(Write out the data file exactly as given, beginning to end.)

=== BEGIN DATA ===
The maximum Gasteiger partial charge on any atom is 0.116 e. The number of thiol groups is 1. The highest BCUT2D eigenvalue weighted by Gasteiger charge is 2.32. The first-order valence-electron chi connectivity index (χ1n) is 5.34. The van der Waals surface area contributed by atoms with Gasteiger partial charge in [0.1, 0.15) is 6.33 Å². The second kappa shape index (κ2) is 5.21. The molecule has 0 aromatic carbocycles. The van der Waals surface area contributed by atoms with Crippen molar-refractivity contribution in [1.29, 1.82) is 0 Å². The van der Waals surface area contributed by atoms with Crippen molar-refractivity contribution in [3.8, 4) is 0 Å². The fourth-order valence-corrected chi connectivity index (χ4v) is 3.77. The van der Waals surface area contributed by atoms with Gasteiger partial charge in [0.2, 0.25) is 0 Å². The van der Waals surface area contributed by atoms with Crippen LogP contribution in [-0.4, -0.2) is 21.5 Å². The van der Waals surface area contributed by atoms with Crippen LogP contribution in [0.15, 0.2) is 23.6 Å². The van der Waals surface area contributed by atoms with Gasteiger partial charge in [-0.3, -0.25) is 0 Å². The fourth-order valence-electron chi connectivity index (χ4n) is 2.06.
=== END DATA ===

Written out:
The maximum Gasteiger partial charge on any atom is 0.116 e. The number of thiol groups is 1. The highest BCUT2D eigenvalue weighted by Gasteiger charge is 2.32. The first-order valence-electron chi connectivity index (χ1n) is 5.34. The van der Waals surface area contributed by atoms with Gasteiger partial charge in [0.1, 0.15) is 6.33 Å². The second kappa shape index (κ2) is 5.21. The molecule has 0 aromatic carbocycles. The van der Waals surface area contributed by atoms with Crippen molar-refractivity contribution in [1.29, 1.82) is 0 Å². The van der Waals surface area contributed by atoms with Crippen molar-refractivity contribution in [3.8, 4) is 0 Å². The fourth-order valence-corrected chi connectivity index (χ4v) is 3.77. The van der Waals surface area contributed by atoms with Gasteiger partial charge in [0.2, 0.25) is 0 Å². The van der Waals surface area contributed by atoms with Crippen LogP contribution in [-0.4, -0.2) is 21.5 Å². The van der Waals surface area contributed by atoms with Crippen LogP contribution in [0.15, 0.2) is 23.6 Å². The van der Waals surface area contributed by atoms with Gasteiger partial charge in [-0.3, -0.25) is 0 Å². The fourth-order valence-electron chi connectivity index (χ4n) is 2.06.